A few months ago we wrote about what is considered by many to be the most successful literary magazine of all time, The Gentleman’s Magazine. While RareNewspapers.com continues to offer many original issues of this title from the 18th and early 29th centuries, few know of the magazine’s or its founder, Edward Cave, Junior. A collector friend recently came across a wonderful posting by The Society of 18th-Century Gentleman which goes into considerable detail concerning both. An excerpt includes:
“…Edward Cave eventually purchased a small print house and shortly after began The Gentleman’s Magazine. The first issue appeared in January of 1731. Cave quickly became a highly respected publisher and businessman, and “a multitude of magazines arose” all over the world. The magazine was soon the most well-known and highly respected publication in the English language. It is widely believed that Mr. Cave was the first person ever to use the term “magazine” to describe a monthly publication of this type…”
If you’ve never perused this little gem, you’ll be pleasantly surprised with its detailed coverage of events of the day.
Advertisements for physicians have certainly changed much over the last 270 years. This ad for “Richard Rock, Practitioner in Physick and Surgery” has a curious list of ailments he treats. This ad appears in the March 30, 1734 issue (and others) of “The Country Journal or the Craftsman” from London. Note that he keeps officers hours of 7:00 a.m. until 10:00 p.m…
After 35 years in the hobby I can honestly say today as I said then: collecting early newspapers is an inexpensive hobby when compared to other collectibles of like vintage. And the reason is basic economics: supply and demand. Although the collecting fraternity has increased through the years, and the supply of early newspapers has dwindled some, prices still remain a relative bargain for material over 100—and over 200—years old.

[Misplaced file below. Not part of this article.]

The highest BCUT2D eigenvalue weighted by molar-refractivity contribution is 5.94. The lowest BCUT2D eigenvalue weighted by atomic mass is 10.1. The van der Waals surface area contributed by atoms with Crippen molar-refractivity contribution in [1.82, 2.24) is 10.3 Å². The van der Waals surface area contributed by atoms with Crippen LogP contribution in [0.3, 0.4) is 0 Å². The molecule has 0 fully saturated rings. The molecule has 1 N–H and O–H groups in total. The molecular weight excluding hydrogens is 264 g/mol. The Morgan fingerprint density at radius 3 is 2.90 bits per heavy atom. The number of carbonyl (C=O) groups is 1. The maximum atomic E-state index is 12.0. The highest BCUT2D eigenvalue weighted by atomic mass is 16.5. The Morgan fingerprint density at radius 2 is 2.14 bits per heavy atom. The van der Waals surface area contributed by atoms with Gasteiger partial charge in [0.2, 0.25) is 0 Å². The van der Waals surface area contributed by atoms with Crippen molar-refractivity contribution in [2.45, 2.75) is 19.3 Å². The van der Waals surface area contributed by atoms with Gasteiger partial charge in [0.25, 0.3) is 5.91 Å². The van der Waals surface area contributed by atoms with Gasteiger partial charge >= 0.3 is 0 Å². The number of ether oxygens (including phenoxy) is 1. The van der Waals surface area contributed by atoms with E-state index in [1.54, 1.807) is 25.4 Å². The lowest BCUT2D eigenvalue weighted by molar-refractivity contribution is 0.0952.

Exceptions exist. American newspapers of the 18th century are few and far between today. When I began in the hobby in the mid-1970’s, finding the occasional 18th century bound volume of American newspapers was rather common. I even purchased a number of volumes of colonial and Revolutionary War newspapers printed in the colonies. Such purchases are very rare today, and consequently prices for American titles before the1790’s can be exorbitant for many collectors.
Which brings me to this topic. We are fortunate in this hobby to have a terrific alternative to American newspapers of the colonial era: British newspapers. Keeping in mind that the American colonies were British possessions at the time, considerable American reporting was not uncommon (and I can attest that American newspapers of the same period had considerable European reports!). In fact most British newspapers took their accounts directly from American newspapers so the reporting was identical. And the added bonus of British newspaper reports is commentary with a British bias, offering an interesting perspective to what we remember from history class.
Hobbyists of 25 – 50 years ago eschewed British titles because American titles were so common. But today the collecting market is much different. In many respects I see today’s availability & pricing of British titles much like the situation with American titles 50 years ago. We can find major American events of the colonial era at prices still under $1000 (higher for the “best of the best”) in the London Chronicle or like titles, and under $300 for second tier events. We find there is typically a 5 fold price difference between reports in American versus British newspapers. We’ve sold the Boston Tea Party for $1150 in the London Chronicle. In an American newspaper a like account would exceed $6000. We’ve sold the Boston Massacre in the London Chronicle for the same price. And it would easily exceed $6000 in an American title. One of the most significant documents of the Revolutionary War, “The Causes & Necessity For Taking Up Arms”, we sell as a $340 item in the Gentleman’s Magazine, yet we sold it for $5550 in the New England Chronicle. Same complete document, both from 1775, one within the budget of most collectors, the other not.